Modeling ß1-adrenergic receptor blockers and polymorphisms in cardiac myocytes
Seminar Room 1, Newton Institute
Modeling β1¬-adrenergic receptor blockers and polymorphisms in cardiac myocytes
Robert Amanfu, Ryan Connolly, Sean Meredith, and Jeff Saucerman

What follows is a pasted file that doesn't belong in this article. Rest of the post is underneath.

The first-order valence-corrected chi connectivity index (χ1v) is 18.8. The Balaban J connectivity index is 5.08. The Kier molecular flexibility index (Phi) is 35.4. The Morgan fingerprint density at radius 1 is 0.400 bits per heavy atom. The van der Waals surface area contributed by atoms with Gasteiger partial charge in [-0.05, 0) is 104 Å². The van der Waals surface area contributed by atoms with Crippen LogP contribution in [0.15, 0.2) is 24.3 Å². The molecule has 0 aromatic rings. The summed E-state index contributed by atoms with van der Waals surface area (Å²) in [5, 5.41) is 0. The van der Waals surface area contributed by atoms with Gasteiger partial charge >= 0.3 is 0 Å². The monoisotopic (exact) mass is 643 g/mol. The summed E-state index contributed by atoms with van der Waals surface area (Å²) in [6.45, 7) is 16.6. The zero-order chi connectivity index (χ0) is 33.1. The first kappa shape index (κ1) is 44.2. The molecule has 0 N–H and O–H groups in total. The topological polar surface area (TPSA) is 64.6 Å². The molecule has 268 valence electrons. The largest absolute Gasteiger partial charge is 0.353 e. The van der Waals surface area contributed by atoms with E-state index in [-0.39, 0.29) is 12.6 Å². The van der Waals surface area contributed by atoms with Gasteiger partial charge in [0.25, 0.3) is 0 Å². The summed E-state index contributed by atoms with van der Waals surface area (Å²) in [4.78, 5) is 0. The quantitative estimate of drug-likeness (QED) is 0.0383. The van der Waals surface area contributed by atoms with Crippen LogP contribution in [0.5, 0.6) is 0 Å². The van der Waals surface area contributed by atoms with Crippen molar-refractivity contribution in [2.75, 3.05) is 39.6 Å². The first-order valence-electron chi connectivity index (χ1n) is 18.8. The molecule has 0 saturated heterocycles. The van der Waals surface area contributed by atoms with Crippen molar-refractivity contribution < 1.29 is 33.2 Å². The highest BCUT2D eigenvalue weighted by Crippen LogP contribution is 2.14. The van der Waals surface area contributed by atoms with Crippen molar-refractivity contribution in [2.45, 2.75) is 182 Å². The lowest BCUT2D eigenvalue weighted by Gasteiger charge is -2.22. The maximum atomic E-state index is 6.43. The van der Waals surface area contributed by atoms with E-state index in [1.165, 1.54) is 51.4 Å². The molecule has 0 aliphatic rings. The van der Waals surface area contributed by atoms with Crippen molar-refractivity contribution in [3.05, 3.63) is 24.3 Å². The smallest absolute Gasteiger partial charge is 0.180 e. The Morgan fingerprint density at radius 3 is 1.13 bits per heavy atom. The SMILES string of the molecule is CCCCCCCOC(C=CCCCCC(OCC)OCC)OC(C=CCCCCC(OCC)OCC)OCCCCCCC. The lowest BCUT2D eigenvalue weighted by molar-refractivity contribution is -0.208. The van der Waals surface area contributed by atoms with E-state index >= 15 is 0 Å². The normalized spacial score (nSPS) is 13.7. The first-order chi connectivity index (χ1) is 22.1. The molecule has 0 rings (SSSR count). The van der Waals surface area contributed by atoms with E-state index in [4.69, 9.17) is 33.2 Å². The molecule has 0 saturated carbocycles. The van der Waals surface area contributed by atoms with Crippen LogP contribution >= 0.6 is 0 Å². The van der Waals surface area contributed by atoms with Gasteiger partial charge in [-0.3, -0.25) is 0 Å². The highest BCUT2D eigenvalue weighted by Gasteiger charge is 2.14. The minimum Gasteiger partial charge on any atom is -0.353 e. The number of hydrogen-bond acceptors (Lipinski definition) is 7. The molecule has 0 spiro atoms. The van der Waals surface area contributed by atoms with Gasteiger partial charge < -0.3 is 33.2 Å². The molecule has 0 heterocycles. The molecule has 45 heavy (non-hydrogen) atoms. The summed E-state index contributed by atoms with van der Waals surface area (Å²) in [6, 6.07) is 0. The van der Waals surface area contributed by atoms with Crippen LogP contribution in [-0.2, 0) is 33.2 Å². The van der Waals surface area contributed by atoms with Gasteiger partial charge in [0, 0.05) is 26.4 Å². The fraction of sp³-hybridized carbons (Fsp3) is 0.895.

β-blockers are the one of the most effective medications for heart failure. But their success appears counterintuitive because they block the β1-adrenergic signaling pathway in cardiac myocytes, which enhances cardiac contractility. To evaluate mechanisms of β-blocker efficacy, we extended our cardiac myocyte β1-adrenergic signaling model using an extended ternary complex receptor model. This receptor model includes spontaneous switching between the active and inactive receptor conformations crucial for accurate representation of β-blockers and receptor polymorphisms. We determined parameters from the literature to model 11 agonists and 10 β-blockers and validated against a range of published experimental data. This new model predicts that at intermediate concentrations, β-blockers may protect the adrenergic pathway from chronic stress while paradoxically sensitizing the pathway to acute stress (like exercise). The Arg389 receptor polymorphism (prevalence ~50%) was predicted to constitutively stimulate calcium transients by 68%, which was restored to the activity of the wild type receptor by administration of 1 µM β-blocker (propranolol). Model predictions are being validated experimentally. These simulations are a first step towards evaluating personalized β-blocker therapies with computational models.
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